Pépé, my grandfather, stoked the flames of the fire pit high and we all gathered around him, laughing at his wild eyes and frantic movements. He lowered his voice and we crammed in even tighter, silent as he whispered stories of mundelé and black magic, of myth and legend.
I curled close to my mother, smiling to myself as her fingers traced mystical patterns up and down the bare skin of my back. Chills sprang up along my body, illuminated by the flickering sparks of fire in front of us.
Pépé was now just an outline, a shadow, a ghost flitting in front of the pit, and I stared, letting my eyes unfocus and drift, letting the gods reach into my head and steal my thoughts away from this moment.
My stomach gurgled gently, my muscles sore from the day’s play. My mother kissed the top of my head and the fire faded.
Sleep surrounded me like mist and I did not fight it.
Saturday meant cowboy movies, episodes of Dallas, or Rambo.
As the boys arrived from around Matsimou, I watched as Miekoutima, my uncle, picked up the small black-and-white television and ran the tangled wires over to the car battery that sat in the yard. He connected the frayed ends and watched the screen intently, breaking into a smile as bright rays splashed his face. I sat in front of the screen, marking my territory. Without a front-row seat, there was little chance that I would be able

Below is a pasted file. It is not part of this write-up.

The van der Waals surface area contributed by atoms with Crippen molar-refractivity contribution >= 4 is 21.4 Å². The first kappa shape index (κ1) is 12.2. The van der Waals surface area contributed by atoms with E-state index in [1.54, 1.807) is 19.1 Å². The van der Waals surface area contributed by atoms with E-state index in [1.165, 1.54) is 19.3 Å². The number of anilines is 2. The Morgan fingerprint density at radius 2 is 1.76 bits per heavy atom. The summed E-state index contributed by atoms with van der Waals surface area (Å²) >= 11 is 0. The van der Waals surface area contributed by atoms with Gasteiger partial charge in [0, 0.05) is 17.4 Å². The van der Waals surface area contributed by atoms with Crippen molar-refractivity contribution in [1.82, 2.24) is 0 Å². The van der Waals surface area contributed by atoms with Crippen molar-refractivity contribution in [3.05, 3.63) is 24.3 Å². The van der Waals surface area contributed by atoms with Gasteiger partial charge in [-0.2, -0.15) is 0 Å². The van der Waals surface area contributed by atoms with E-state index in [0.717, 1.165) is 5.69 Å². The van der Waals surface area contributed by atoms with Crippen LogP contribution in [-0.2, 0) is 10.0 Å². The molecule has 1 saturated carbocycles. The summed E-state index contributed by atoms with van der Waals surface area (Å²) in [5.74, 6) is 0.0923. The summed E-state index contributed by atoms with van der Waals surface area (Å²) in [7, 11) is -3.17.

to hear the strange American accents or see the gunfights. Often, I’d be late to the movies and would get stuck in the back, hopping up and down to catch scattered glimpses of the flickering images, laughing when everyone else laughed, but not knowing why.
Right now, the screen showed only static, the strange jumbled hissing of black and white specks violently merging together. Amidst much grumbling, Fanfan, my cousin, was elected to hold the antenna. He climbed the nearby sapele tree and waved the thin wire around in the air.
“Wait!” I said as an image formed itself out of the random hissing, then disappeared. “Go back!”
I watched closely, giving him instructions, narrowing in on the cowboy clawing his way out of the background noise. Fanfan finally found the spot, then looked for a way to make himself comfortable. Tonight, he would only be able to listen to the movie and watch the glow of the tiny set reflected against the faces of his friends. It was a thankless job, but we’d all done it at one point or another.
The movie started, one we’d all seen countless times, and we crowded in for a better look.
“Shh,” said somebody as the first gunshot rang out.